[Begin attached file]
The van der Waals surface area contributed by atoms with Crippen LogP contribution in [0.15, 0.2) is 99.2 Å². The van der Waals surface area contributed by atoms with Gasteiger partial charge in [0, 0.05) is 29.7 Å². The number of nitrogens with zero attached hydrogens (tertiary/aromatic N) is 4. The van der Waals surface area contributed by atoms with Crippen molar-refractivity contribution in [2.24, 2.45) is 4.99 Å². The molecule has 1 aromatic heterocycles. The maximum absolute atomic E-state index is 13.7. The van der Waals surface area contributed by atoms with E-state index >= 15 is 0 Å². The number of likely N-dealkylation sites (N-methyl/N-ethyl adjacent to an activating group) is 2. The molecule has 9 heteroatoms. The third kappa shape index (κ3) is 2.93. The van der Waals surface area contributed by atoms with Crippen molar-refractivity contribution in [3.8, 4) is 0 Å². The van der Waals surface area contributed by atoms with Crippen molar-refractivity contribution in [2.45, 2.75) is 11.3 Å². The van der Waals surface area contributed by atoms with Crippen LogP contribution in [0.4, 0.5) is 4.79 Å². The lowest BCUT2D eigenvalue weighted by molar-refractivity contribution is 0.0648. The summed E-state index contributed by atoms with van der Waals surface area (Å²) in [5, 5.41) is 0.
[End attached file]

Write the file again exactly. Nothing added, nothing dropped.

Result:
The van der Waals surface area contributed by atoms with Crippen LogP contribution in [0.15, 0.2) is 99.2 Å². The van der Waals surface area contributed by atoms with Gasteiger partial charge in [0, 0.05) is 29.7 Å². The number of nitrogens with zero attached hydrogens (tertiary/aromatic N) is 4. The van der Waals surface area contributed by atoms with Crippen molar-refractivity contribution in [2.24, 2.45) is 4.99 Å². The molecule has 1 aromatic heterocycles. The maximum absolute atomic E-state index is 13.7. The van der Waals surface area contributed by atoms with E-state index >= 15 is 0 Å². The number of likely N-dealkylation sites (N-methyl/N-ethyl adjacent to an activating group) is 2. The molecule has 9 heteroatoms. The third kappa shape index (κ3) is 2.93. The van der Waals surface area contributed by atoms with Crippen molar-refractivity contribution in [3.8, 4) is 0 Å². The van der Waals surface area contributed by atoms with Crippen molar-refractivity contribution in [2.45, 2.75) is 11.3 Å². The van der Waals surface area contributed by atoms with Crippen LogP contribution in [0.4, 0.5) is 4.79 Å². The lowest BCUT2D eigenvalue weighted by molar-refractivity contribution is 0.0648. The summed E-state index contributed by atoms with van der Waals surface area (Å²) in [5, 5.41) is 0.